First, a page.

Executives all agree that improving bank productivity is a top priority, but a new survey shows where new technology falls short in creating an optimal efficiency ratio.
The adoption of financial technology solutions and the shift to digitized operating models have upended traditional banks’ business and operating models, paving the way for more nimble, efficient organizations. But mid-market banks have a long way to go before they capture the productivity gains those technologies can deliver, according to a new survey of bank executives.
In 2019, West Monroe Partners surveyed more than 150 executives at banks with $1 billion to $250 billion in assets to gauge the priority they place on boosting productivity. While respondents agreed that improving productivity is a top priority, the survey revealed surprising insights about how banks perceive their efforts to increase productivity: what’s working, where they are falling short and how effectively implemented technologies can accelerate productivity and change the way banks think about an optimal efficiency ratio.
The Consensus Around Efficiency Ratios, Technology — But Lagging Gains
The efficiency ratio is one of the most important indicators of how well an institution is run. It sends a clear signal of the bank’s ability to achieve profitable growth and attractive shareholder returns.
The survey revealed that the efficiency ratio was among the most important performance indicators for mid-market executives: 98% of respondents say that improving efficiency is their No. 1 strategic priority.
Until recently, the unwritten rule in the industry was that the optimal standard for an efficiency ratio was 50%. The reality today is that successfully implementing new technologies can deliver efficiency ratios much lower than that.
The survey also showed widespread consensus when it comes to investing in technology: 61% of the executives said they are making investments in digital technology specifically to boost productivity.
And yet, the gains have not happened as quickly as they should. While nearly 80% of our survey respondents perceived that they have been extremely or very successful in improving efficiency or productivity at their banks in the past year, only 34% have an efficiency ratio at or below 50%.
The lackluster gains in productivity match the perceived effectiveness of new technologies: 43% said they don’t believe they are getting the full value from their investments.
This landscape provides fertile ground for mid-market institutions to make substantial productivity gains heading into 2020. Banks are aligned around the strategic need to boost productivity, and executives understand that new technologies are the way to get there.
Implementing New Technology: People + Process
Technology, by itself, is not a silver bullet. In our experience, when new technology is not fully aligned with an organization’s goals, strategy, people and even available skillsets, the results will always lag.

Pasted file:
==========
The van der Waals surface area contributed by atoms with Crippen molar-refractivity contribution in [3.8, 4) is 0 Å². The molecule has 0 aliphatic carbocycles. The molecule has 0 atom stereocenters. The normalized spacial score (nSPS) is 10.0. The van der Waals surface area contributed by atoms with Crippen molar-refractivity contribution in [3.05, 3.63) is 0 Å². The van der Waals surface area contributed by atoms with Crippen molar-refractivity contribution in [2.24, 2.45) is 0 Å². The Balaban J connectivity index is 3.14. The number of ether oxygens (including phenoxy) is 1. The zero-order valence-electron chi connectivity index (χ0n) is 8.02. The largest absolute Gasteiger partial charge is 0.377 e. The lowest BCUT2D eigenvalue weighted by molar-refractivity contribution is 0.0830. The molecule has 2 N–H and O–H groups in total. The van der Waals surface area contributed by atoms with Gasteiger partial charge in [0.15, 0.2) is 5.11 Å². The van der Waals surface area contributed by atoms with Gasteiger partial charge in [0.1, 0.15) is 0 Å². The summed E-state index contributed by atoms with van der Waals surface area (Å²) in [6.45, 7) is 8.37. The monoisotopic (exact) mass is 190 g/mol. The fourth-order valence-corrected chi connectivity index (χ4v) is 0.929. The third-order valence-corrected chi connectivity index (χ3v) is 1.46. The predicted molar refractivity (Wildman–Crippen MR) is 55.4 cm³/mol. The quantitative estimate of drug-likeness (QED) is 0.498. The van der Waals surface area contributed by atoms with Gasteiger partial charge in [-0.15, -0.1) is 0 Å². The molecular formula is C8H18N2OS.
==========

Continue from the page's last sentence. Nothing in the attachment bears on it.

Coupled with the focus on digitizing operations, banks must adopt a considered, strategic approach to how technology will be implemented and utilized by the people working with and alongside it
Just 34% of surveyed executives said they always redesign a business process before implementing a new technology to improve it; the vast majority of respondents acknowledged they “only sometimes” or “never take this step.” However, our experience increasingly demonstrates the need to wed process improvement and tech implementation. When investing in new technology, the implementation and process improvement should go hand-in-hand.
Once a bank has a strategic plan to implement new automated processes, executives’ focus should turn to the people in the organization. Automation shifts jobs that are normally performed by humans to a machine, leaving a pool of workers who can be redirected to higher-value tasks. A bank’s human capital remain a vitally important part of the equation, one that should take into account team formation, roles, diverse talent, and training. Banks will find their largest efficiency gains come from people and technology operating together seamlessly.
Prioritizing productivity via technology is the right investment for mid-market banks, but technology alone will not be a silver bullet. Banks that optimize technology investments can unlock previously hampered efforts to lower efficiency ratios and boost their productivity.
Our results revealed an alignment of the mid-market around digital-enabled productivity so strong, we posit that an industry where digital technologies enable more end-to-end online transactions and fewer branch locations, and where automated processes speed up and streamline operations—the mid-market could rewrite the formula around the optimal, achievable efficiency ratio.